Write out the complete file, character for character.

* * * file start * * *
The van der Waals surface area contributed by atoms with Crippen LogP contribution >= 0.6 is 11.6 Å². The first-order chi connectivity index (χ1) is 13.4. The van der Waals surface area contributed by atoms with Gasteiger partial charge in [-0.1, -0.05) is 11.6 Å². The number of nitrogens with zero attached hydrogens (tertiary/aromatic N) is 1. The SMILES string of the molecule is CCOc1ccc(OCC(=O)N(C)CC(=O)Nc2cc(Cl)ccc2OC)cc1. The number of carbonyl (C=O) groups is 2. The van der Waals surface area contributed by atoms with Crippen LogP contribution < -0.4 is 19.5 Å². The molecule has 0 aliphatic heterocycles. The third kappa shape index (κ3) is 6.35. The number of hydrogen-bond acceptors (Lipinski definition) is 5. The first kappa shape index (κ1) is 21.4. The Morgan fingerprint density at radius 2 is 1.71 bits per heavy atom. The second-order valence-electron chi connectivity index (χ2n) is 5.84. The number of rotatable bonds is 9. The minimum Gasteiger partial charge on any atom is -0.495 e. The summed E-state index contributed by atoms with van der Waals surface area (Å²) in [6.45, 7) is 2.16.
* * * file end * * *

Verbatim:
The van der Waals surface area contributed by atoms with Crippen LogP contribution >= 0.6 is 11.6 Å². The first-order chi connectivity index (χ1) is 13.4. The van der Waals surface area contributed by atoms with Gasteiger partial charge in [-0.1, -0.05) is 11.6 Å². The number of nitrogens with zero attached hydrogens (tertiary/aromatic N) is 1. The SMILES string of the molecule is CCOc1ccc(OCC(=O)N(C)CC(=O)Nc2cc(Cl)ccc2OC)cc1. The number of carbonyl (C=O) groups is 2. The van der Waals surface area contributed by atoms with Crippen LogP contribution < -0.4 is 19.5 Å². The molecule has 0 aliphatic heterocycles. The third kappa shape index (κ3) is 6.35. The number of hydrogen-bond acceptors (Lipinski definition) is 5. The first kappa shape index (κ1) is 21.4. The Morgan fingerprint density at radius 2 is 1.71 bits per heavy atom. The second-order valence-electron chi connectivity index (χ2n) is 5.84. The number of rotatable bonds is 9. The minimum Gasteiger partial charge on any atom is -0.495 e. The summed E-state index contributed by atoms with van der Waals surface area (Å²) in [6.45, 7) is 2.16.